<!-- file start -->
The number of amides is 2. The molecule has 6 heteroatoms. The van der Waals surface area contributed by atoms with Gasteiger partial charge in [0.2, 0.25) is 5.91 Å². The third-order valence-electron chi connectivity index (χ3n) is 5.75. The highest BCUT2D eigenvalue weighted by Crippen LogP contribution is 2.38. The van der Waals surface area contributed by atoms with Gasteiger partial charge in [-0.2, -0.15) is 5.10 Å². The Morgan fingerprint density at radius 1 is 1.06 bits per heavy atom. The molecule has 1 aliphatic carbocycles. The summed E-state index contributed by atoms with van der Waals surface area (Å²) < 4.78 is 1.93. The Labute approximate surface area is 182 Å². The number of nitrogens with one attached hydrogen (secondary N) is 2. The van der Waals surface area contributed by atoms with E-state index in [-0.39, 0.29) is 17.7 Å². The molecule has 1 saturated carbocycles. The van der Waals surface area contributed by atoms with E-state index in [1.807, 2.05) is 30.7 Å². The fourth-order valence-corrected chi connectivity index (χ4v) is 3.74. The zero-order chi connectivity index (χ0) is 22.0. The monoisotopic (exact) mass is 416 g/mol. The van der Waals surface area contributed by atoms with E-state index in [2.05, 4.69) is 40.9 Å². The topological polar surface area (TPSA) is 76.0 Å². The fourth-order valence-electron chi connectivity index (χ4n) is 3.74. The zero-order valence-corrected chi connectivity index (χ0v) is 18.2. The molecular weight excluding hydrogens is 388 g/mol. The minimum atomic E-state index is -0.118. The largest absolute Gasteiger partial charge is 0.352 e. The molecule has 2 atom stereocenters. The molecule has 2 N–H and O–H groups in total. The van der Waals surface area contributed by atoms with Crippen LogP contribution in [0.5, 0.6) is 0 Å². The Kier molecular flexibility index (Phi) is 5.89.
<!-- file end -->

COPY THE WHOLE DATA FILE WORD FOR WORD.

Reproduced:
The number of amides is 2. The molecule has 6 heteroatoms. The van der Waals surface area contributed by atoms with Gasteiger partial charge in [0.2, 0.25) is 5.91 Å². The third-order valence-electron chi connectivity index (χ3n) is 5.75. The highest BCUT2D eigenvalue weighted by Crippen LogP contribution is 2.38. The van der Waals surface area contributed by atoms with Gasteiger partial charge in [-0.2, -0.15) is 5.10 Å². The Morgan fingerprint density at radius 1 is 1.06 bits per heavy atom. The molecule has 1 aliphatic carbocycles. The summed E-state index contributed by atoms with van der Waals surface area (Å²) < 4.78 is 1.93. The Labute approximate surface area is 182 Å². The number of nitrogens with one attached hydrogen (secondary N) is 2. The van der Waals surface area contributed by atoms with E-state index in [-0.39, 0.29) is 17.7 Å². The molecule has 1 saturated carbocycles. The van der Waals surface area contributed by atoms with E-state index in [1.807, 2.05) is 30.7 Å². The fourth-order valence-corrected chi connectivity index (χ4v) is 3.74. The zero-order chi connectivity index (χ0) is 22.0. The monoisotopic (exact) mass is 416 g/mol. The van der Waals surface area contributed by atoms with E-state index in [2.05, 4.69) is 40.9 Å². The topological polar surface area (TPSA) is 76.0 Å². The fourth-order valence-electron chi connectivity index (χ4n) is 3.74. The zero-order valence-corrected chi connectivity index (χ0v) is 18.2. The molecular weight excluding hydrogens is 388 g/mol. The minimum atomic E-state index is -0.118. The largest absolute Gasteiger partial charge is 0.352 e. The molecule has 2 atom stereocenters. The molecule has 2 N–H and O–H groups in total. The van der Waals surface area contributed by atoms with Crippen LogP contribution in [0.5, 0.6) is 0 Å². The Kier molecular flexibility index (Phi) is 5.89.